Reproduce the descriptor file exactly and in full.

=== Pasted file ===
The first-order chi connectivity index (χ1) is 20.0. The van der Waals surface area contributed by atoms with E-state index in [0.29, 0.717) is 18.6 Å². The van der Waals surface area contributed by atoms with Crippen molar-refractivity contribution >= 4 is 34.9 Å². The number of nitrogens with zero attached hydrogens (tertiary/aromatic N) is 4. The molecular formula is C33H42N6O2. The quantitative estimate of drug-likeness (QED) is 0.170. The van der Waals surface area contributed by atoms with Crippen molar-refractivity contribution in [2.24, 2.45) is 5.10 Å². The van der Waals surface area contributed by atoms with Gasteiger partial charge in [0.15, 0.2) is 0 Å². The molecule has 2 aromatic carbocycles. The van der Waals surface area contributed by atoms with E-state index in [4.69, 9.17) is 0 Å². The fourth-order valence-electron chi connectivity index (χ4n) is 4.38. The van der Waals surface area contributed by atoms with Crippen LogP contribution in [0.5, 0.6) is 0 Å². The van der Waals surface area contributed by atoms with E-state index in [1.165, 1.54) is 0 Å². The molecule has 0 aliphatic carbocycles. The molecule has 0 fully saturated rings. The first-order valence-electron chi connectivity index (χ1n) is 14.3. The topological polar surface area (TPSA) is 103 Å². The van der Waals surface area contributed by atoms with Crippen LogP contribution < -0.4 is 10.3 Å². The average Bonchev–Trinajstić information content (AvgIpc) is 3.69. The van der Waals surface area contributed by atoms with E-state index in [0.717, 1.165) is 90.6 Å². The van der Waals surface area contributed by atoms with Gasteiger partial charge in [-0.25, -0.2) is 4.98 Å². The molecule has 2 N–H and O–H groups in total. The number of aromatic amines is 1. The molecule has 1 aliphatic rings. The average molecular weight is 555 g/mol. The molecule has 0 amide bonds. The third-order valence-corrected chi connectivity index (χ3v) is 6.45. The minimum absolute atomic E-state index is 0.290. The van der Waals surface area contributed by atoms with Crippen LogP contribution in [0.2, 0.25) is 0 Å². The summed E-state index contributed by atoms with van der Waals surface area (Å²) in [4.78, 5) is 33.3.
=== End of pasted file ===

The first-order chi connectivity index (χ1) is 20.0. The van der Waals surface area contributed by atoms with E-state index in [0.29, 0.717) is 18.6 Å². The van der Waals surface area contributed by atoms with Crippen molar-refractivity contribution >= 4 is 34.9 Å². The number of nitrogens with zero attached hydrogens (tertiary/aromatic N) is 4. The molecular formula is C33H42N6O2. The quantitative estimate of drug-likeness (QED) is 0.170. The van der Waals surface area contributed by atoms with Crippen molar-refractivity contribution in [2.24, 2.45) is 5.10 Å². The van der Waals surface area contributed by atoms with Gasteiger partial charge in [0.15, 0.2) is 0 Å². The molecule has 2 aromatic carbocycles. The van der Waals surface area contributed by atoms with E-state index in [4.69, 9.17) is 0 Å². The fourth-order valence-electron chi connectivity index (χ4n) is 4.38. The van der Waals surface area contributed by atoms with Crippen LogP contribution in [0.5, 0.6) is 0 Å². The van der Waals surface area contributed by atoms with E-state index in [1.165, 1.54) is 0 Å². The molecule has 0 aliphatic carbocycles. The molecule has 0 fully saturated rings. The first-order valence-electron chi connectivity index (χ1n) is 14.3. The topological polar surface area (TPSA) is 103 Å². The van der Waals surface area contributed by atoms with Crippen LogP contribution < -0.4 is 10.3 Å². The average Bonchev–Trinajstić information content (AvgIpc) is 3.69. The van der Waals surface area contributed by atoms with E-state index in [0.717, 1.165) is 90.6 Å². The van der Waals surface area contributed by atoms with Gasteiger partial charge in [-0.25, -0.2) is 4.98 Å². The molecule has 2 N–H and O–H groups in total. The number of aromatic amines is 1. The molecule has 1 aliphatic rings. The average molecular weight is 555 g/mol. The molecule has 0 amide bonds. The third-order valence-corrected chi connectivity index (χ3v) is 6.45. The minimum absolute atomic E-state index is 0.290. The van der Waals surface area contributed by atoms with Crippen LogP contribution in [0.2, 0.25) is 0 Å². The summed E-state index contributed by atoms with van der Waals surface area (Å²) in [4.78, 5) is 33.3.